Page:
about their peers, with which they must maintain constant connections in
order to coordinate replication of changes across the multiple copies of
each database. The other AFS server processes consult the file to learn
which machines to contact for information from the databases when they
Although the server CellServDB file is in ASCII format, do not use a
text editor to alter it. Instead always use the appropriate commands from
the bos command suite:
The bos addhost command to add a machine to the file.
The bos listhosts command to display the list of machines from the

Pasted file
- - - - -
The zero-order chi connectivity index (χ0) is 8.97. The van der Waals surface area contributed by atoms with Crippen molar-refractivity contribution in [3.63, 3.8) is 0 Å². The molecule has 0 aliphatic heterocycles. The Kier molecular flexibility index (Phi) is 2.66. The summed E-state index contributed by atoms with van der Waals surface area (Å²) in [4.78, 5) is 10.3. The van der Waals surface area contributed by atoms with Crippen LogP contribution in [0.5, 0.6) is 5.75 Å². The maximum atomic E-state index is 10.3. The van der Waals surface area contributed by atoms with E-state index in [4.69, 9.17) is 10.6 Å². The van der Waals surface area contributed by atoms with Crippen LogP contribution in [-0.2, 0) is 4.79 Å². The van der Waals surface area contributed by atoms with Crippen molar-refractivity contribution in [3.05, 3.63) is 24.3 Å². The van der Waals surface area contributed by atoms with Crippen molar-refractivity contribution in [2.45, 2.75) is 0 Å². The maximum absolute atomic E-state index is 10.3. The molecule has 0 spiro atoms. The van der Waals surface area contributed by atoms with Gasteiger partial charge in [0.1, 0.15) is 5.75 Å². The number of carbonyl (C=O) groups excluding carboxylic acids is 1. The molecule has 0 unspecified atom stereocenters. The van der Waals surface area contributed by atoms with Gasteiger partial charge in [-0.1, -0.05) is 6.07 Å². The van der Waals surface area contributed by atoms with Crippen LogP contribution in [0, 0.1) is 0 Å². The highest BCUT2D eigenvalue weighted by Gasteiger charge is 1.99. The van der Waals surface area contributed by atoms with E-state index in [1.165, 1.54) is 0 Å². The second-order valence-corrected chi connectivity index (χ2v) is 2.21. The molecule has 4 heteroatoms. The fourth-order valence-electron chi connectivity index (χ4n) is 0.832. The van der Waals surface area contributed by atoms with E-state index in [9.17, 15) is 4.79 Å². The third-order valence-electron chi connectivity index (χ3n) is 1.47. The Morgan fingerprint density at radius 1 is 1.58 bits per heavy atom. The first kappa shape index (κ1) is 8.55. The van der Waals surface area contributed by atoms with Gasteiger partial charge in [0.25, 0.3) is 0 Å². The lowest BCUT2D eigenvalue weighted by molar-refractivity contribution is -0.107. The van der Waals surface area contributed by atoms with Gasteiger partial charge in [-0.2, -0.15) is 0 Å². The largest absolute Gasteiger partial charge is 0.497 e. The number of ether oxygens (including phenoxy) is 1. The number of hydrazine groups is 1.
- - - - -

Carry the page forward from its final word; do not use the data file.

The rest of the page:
The bos removehost command to remove a machine from the file.
In cells that use the Update Server to distribute the contents of the
/etc/openafs/server directory, it is customary to edit only the copy of the
file stored on the system control machine. Otherwise, edit the file on
each server machine individually. For instructions on adding and removing
database server machine, see the OpenAFS Quick Start chapter on
installing additional server machines. Updates to the server CellServDB
will trigger reloading the cell server configurations automatically in the
AFS server processes.
Both CellServDB files have the same format:
The first line begins at the left margin with the greater-than character
(">"), followed immediately by the cell's name without an intervening
space. Optionally, a comment can follow any number of spaces and a octothorpe
("#"), perhaps to identify the organization associated with the